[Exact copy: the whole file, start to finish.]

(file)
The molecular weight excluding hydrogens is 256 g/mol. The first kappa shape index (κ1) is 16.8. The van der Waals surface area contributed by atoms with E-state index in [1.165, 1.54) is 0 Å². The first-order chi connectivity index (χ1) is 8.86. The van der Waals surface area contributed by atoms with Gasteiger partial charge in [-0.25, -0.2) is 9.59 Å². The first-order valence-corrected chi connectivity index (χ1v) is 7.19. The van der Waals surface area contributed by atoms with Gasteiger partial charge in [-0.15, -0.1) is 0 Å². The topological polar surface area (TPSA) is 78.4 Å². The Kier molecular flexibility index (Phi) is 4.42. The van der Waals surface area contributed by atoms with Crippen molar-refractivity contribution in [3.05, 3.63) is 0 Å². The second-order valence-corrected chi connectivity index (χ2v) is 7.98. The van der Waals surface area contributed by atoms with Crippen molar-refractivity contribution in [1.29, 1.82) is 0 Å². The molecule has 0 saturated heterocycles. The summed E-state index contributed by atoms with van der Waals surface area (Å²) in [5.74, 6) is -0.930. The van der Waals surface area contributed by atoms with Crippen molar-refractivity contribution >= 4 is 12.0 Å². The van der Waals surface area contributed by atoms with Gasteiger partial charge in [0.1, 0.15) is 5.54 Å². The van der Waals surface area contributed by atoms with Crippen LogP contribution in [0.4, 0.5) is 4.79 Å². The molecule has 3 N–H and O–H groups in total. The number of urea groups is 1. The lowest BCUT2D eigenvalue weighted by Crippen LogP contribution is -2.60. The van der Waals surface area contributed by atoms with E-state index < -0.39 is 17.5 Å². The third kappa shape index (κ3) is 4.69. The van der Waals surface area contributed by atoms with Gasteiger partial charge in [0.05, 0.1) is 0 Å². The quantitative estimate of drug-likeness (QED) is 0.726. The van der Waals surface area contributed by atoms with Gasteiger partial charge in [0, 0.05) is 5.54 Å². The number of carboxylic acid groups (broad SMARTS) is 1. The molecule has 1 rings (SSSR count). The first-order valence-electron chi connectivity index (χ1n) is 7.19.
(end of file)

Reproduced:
The molecular weight excluding hydrogens is 256 g/mol. The first kappa shape index (κ1) is 16.8. The van der Waals surface area contributed by atoms with E-state index in [1.165, 1.54) is 0 Å². The first-order chi connectivity index (χ1) is 8.86. The van der Waals surface area contributed by atoms with Gasteiger partial charge in [-0.25, -0.2) is 9.59 Å². The first-order valence-corrected chi connectivity index (χ1v) is 7.19. The van der Waals surface area contributed by atoms with Gasteiger partial charge in [-0.15, -0.1) is 0 Å². The topological polar surface area (TPSA) is 78.4 Å². The Kier molecular flexibility index (Phi) is 4.42. The van der Waals surface area contributed by atoms with Crippen molar-refractivity contribution in [3.05, 3.63) is 0 Å². The second-order valence-corrected chi connectivity index (χ2v) is 7.98. The van der Waals surface area contributed by atoms with Crippen molar-refractivity contribution in [1.29, 1.82) is 0 Å². The molecule has 0 saturated heterocycles. The summed E-state index contributed by atoms with van der Waals surface area (Å²) in [5.74, 6) is -0.930. The van der Waals surface area contributed by atoms with Crippen molar-refractivity contribution >= 4 is 12.0 Å². The van der Waals surface area contributed by atoms with Gasteiger partial charge in [0.1, 0.15) is 5.54 Å². The van der Waals surface area contributed by atoms with Crippen LogP contribution in [0.4, 0.5) is 4.79 Å². The molecule has 3 N–H and O–H groups in total. The number of urea groups is 1. The lowest BCUT2D eigenvalue weighted by Crippen LogP contribution is -2.60. The van der Waals surface area contributed by atoms with E-state index < -0.39 is 17.5 Å². The third kappa shape index (κ3) is 4.69. The van der Waals surface area contributed by atoms with Gasteiger partial charge in [0.05, 0.1) is 0 Å². The quantitative estimate of drug-likeness (QED) is 0.726. The van der Waals surface area contributed by atoms with Gasteiger partial charge in [0, 0.05) is 5.54 Å². The number of carboxylic acid groups (broad SMARTS) is 1. The molecule has 1 rings (SSSR count). The first-order valence-electron chi connectivity index (χ1n) is 7.19.